Activating Notch mutations are found in both human T cell acute lymphoblastic leukemia cases (T-ALL) and B cell leukemias/lymphomas including Mantle Cell Lymphoma (MCL). A direct transcriptional target of Notch in both malignancies is the proto-oncogene Myc, which is the most frequently amplified oncogene across a wide range of malignancies as it has critical roles in gene transcription, metabolism, cell proliferation and survival. In the proposed work, we will characterize Myc transcriptional regulation in both T-ALL and MCL. We previously identified a distal (1.3 Mb 3' to the promoter) T cell specific Myc enhancer region termed the Notch-Dependent Myc Enhancer (NDME), that is active in a reporter assay and loops to the Myc promoter in mouse and human T-ALL cells. At least four T cell transcription factors bind in this region, however, their role in activating the NDME is unknown. Previous work from our lab showed that T-ALL cells created to be resistant to Notch inhibition maintain Myc expression through a switch in enhancer usage to another region, termed the Brd4- Dependent Myc Enhancer (BDME). A potential treatment for T-ALL is the BET family inhibitor JQ1, which has already proved efficacious in AML. We generated JQ1-resistant human T-ALL cells that maintain MYC expression. Unlike the T cell NDME, the B cell NDME is located ~500 kb 5' to the Myc promoter and surrounded by B cell specific transcription factors. The goal of this proposal is to understand Notch-dependent Myc regulation in both T-ALL and MCL. In particular, we will determine how Notch regulates Myc enhancer states in T-ALL and MCL and identify factors that cooperate with Notch to ?set-up? and maintain the T cell and B cell NDMEs. In addition to elucidating the function of these enhancers, we will determine how Myc enhancer states dictate drug sensitivity and resistance in T-ALL cells. Together, This work will provide critical insights into the mechanisms of Myc regulation in leukemia and lymphoma and may identify novel targets for treating both de novo and refractory T-ALL and MCL. !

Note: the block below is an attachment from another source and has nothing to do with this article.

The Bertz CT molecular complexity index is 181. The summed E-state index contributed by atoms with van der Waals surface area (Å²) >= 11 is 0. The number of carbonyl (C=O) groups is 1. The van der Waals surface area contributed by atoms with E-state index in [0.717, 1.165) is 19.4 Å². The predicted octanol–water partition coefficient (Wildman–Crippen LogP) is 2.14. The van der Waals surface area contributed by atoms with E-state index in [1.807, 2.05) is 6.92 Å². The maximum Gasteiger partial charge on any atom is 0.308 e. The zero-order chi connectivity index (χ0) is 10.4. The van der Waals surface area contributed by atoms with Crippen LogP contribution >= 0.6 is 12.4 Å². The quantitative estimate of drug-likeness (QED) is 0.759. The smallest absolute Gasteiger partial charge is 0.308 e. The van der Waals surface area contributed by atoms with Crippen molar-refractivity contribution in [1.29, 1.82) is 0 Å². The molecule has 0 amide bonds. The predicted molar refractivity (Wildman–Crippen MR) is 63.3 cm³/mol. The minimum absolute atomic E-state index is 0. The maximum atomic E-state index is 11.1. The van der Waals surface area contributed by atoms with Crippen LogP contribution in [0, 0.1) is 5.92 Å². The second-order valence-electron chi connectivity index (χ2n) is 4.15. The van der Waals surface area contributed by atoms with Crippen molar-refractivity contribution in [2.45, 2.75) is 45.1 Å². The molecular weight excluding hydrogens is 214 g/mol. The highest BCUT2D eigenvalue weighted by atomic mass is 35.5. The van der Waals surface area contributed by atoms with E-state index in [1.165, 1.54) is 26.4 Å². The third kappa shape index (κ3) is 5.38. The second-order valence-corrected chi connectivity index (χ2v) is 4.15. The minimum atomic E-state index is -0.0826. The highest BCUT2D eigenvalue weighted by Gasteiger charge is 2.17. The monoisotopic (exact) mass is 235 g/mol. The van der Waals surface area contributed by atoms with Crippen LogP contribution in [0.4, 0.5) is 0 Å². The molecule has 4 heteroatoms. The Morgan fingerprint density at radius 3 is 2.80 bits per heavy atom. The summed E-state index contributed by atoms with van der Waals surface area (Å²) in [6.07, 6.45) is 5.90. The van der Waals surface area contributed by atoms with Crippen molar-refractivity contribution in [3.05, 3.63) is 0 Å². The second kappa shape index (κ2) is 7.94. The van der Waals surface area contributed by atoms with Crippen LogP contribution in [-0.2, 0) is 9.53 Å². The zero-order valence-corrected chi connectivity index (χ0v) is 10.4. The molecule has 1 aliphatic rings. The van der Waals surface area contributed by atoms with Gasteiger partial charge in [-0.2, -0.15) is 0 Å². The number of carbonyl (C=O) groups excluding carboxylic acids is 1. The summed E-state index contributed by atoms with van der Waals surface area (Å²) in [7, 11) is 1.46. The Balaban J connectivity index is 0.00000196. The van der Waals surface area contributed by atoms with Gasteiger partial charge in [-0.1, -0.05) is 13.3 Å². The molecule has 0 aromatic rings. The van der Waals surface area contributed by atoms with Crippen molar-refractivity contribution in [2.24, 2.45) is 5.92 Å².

Myc is an important oncogene hematopoietic malignancies due to its central role in regulating transcription, metabolism, proliferation, and survival. My research will provide key insights into how oncogenic Notch signaling dysregulates Myc in leukemia and lymphoma and identify novel therapeutic targets in this disease.